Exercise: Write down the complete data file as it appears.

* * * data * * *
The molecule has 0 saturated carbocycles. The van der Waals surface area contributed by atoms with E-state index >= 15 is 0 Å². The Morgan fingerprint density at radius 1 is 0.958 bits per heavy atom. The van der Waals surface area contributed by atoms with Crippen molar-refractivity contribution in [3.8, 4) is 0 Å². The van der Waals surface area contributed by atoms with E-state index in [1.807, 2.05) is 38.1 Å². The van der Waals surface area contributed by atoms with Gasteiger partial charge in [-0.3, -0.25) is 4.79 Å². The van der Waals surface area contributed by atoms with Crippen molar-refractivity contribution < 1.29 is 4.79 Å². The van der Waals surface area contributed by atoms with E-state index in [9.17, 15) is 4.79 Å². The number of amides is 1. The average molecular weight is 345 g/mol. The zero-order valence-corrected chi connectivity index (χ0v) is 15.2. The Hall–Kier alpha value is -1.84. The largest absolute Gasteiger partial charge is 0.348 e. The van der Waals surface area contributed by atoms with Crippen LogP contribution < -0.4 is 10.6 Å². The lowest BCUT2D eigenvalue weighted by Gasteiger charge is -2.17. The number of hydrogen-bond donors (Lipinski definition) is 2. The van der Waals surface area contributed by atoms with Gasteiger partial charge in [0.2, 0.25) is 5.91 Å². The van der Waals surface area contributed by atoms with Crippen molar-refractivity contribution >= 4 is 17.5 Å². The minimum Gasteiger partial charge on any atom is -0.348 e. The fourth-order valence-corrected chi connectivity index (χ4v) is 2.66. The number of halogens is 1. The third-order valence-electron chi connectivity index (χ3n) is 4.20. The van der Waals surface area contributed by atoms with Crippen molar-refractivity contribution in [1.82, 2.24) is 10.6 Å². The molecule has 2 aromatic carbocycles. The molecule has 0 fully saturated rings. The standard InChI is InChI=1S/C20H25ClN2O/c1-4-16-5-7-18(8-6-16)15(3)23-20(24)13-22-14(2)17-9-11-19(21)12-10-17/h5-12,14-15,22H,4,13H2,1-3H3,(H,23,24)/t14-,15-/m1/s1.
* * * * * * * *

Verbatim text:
The molecule has 0 saturated carbocycles. The van der Waals surface area contributed by atoms with E-state index >= 15 is 0 Å². The Morgan fingerprint density at radius 1 is 0.958 bits per heavy atom. The van der Waals surface area contributed by atoms with Crippen molar-refractivity contribution in [3.8, 4) is 0 Å². The van der Waals surface area contributed by atoms with E-state index in [1.807, 2.05) is 38.1 Å². The van der Waals surface area contributed by atoms with Gasteiger partial charge in [-0.3, -0.25) is 4.79 Å². The van der Waals surface area contributed by atoms with Crippen molar-refractivity contribution < 1.29 is 4.79 Å². The van der Waals surface area contributed by atoms with E-state index in [9.17, 15) is 4.79 Å². The number of amides is 1. The average molecular weight is 345 g/mol. The zero-order valence-corrected chi connectivity index (χ0v) is 15.2. The Hall–Kier alpha value is -1.84. The largest absolute Gasteiger partial charge is 0.348 e. The van der Waals surface area contributed by atoms with Crippen LogP contribution < -0.4 is 10.6 Å². The lowest BCUT2D eigenvalue weighted by Gasteiger charge is -2.17. The number of hydrogen-bond donors (Lipinski definition) is 2. The van der Waals surface area contributed by atoms with Gasteiger partial charge in [0.2, 0.25) is 5.91 Å². The van der Waals surface area contributed by atoms with Crippen molar-refractivity contribution >= 4 is 17.5 Å². The minimum Gasteiger partial charge on any atom is -0.348 e. The fourth-order valence-corrected chi connectivity index (χ4v) is 2.66. The number of halogens is 1. The third-order valence-electron chi connectivity index (χ3n) is 4.20. The van der Waals surface area contributed by atoms with Crippen molar-refractivity contribution in [1.82, 2.24) is 10.6 Å². The molecule has 2 aromatic carbocycles. The molecule has 0 fully saturated rings. The standard InChI is InChI=1S/C20H25ClN2O/c1-4-16-5-7-18(8-6-16)15(3)23-20(24)13-22-14(2)17-9-11-19(21)12-10-17/h5-12,14-15,22H,4,13H2,1-3H3,(H,23,24)/t14-,15-/m1/s1.